Its name may sound like a musical instrument, but fiddleheads are the curly tips of a baby fern that can only be foraged from the wild in the Northeast and Great Lakes states.
Fiddleheads emerge only in Spring, pushing their way from the forest floor as they uncurl slowly. Right before they uncurl, they are harvested by expert foragers as not all ferns are edible and some are poisonous. They look like the green letter “P” with a scale-like covering on the uncoiled fern.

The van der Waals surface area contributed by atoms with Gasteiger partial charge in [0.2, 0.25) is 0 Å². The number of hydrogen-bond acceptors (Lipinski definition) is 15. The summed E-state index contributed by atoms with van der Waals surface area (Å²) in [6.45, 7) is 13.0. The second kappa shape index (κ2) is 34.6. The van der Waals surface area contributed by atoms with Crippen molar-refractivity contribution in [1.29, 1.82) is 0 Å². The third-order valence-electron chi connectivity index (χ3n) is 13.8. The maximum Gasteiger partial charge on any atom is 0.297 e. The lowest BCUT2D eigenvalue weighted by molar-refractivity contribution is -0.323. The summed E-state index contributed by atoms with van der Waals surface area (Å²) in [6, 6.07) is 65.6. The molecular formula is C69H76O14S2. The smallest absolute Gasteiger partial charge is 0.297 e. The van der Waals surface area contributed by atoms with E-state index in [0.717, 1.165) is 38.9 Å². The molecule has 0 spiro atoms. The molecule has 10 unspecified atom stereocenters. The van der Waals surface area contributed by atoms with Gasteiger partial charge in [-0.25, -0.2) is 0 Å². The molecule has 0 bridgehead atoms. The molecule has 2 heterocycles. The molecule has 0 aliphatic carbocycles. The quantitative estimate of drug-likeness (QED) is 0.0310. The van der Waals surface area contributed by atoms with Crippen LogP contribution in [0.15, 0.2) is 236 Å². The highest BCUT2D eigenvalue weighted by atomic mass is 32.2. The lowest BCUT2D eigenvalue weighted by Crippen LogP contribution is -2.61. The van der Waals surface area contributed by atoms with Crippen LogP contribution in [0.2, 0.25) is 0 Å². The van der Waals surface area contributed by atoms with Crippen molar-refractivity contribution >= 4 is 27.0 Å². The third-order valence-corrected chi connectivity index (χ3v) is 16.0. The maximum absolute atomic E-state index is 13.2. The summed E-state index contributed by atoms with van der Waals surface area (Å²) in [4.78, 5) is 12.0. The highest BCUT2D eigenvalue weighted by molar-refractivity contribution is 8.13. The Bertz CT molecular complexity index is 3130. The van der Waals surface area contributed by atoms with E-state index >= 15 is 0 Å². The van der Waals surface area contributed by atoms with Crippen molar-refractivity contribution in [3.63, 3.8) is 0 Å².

Fiddleheads must be washed and thoroughly cooked before eating, as raw fiddleheads contain a toxin that causes stomach pain in humans when consumed. They should be boiled or steamed prior to other methods of cooking like sautéeing or frying. After it is cooked, fiddleheads can be served at once or also be chilled and served in a salad. They are tender and taste like a cross between a green bean and an asparagus.
They are incredibly nutritious! Fiddleheads are packed with omega-3 fatty acids and fiber, and has twice the antioxidant quality of blueberries.